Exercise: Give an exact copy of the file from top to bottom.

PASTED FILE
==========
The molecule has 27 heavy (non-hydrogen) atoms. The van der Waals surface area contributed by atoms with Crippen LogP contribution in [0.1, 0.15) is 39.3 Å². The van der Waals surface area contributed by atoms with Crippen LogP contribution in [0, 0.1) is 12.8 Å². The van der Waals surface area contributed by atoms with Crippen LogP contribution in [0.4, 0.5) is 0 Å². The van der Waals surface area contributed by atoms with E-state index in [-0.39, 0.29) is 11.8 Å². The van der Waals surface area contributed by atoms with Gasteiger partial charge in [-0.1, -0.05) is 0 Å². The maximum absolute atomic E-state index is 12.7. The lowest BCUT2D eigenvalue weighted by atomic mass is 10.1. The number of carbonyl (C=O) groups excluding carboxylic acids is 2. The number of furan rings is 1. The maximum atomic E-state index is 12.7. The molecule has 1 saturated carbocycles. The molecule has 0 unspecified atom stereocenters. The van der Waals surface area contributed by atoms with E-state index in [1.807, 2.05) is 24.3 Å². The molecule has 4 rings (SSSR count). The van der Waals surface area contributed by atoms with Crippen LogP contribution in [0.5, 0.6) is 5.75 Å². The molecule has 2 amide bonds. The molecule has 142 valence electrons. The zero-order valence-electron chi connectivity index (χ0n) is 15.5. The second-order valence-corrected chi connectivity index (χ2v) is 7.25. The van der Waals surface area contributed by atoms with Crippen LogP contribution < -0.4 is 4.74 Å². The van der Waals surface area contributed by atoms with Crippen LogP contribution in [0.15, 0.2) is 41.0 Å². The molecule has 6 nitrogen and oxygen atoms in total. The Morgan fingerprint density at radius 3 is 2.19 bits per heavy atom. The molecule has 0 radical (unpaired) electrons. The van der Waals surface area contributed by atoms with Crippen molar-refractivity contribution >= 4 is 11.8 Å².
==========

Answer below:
The molecule has 27 heavy (non-hydrogen) atoms. The van der Waals surface area contributed by atoms with Crippen LogP contribution in [0.1, 0.15) is 39.3 Å². The van der Waals surface area contributed by atoms with Crippen LogP contribution in [0, 0.1) is 12.8 Å². The van der Waals surface area contributed by atoms with Crippen LogP contribution in [0.4, 0.5) is 0 Å². The van der Waals surface area contributed by atoms with E-state index in [-0.39, 0.29) is 11.8 Å². The van der Waals surface area contributed by atoms with Gasteiger partial charge in [-0.1, -0.05) is 0 Å². The maximum absolute atomic E-state index is 12.7. The lowest BCUT2D eigenvalue weighted by atomic mass is 10.1. The number of carbonyl (C=O) groups excluding carboxylic acids is 2. The number of furan rings is 1. The maximum atomic E-state index is 12.7. The molecule has 1 saturated carbocycles. The molecule has 0 unspecified atom stereocenters. The van der Waals surface area contributed by atoms with E-state index in [1.807, 2.05) is 24.3 Å². The molecule has 4 rings (SSSR count). The van der Waals surface area contributed by atoms with Crippen LogP contribution in [0.5, 0.6) is 5.75 Å². The molecule has 2 amide bonds. The molecule has 142 valence electrons. The zero-order valence-electron chi connectivity index (χ0n) is 15.5. The second-order valence-corrected chi connectivity index (χ2v) is 7.25. The van der Waals surface area contributed by atoms with Crippen LogP contribution < -0.4 is 4.74 Å². The van der Waals surface area contributed by atoms with Crippen LogP contribution in [0.15, 0.2) is 41.0 Å². The molecule has 6 nitrogen and oxygen atoms in total. The Morgan fingerprint density at radius 3 is 2.19 bits per heavy atom. The molecule has 0 radical (unpaired) electrons. The van der Waals surface area contributed by atoms with Crippen molar-refractivity contribution >= 4 is 11.8 Å².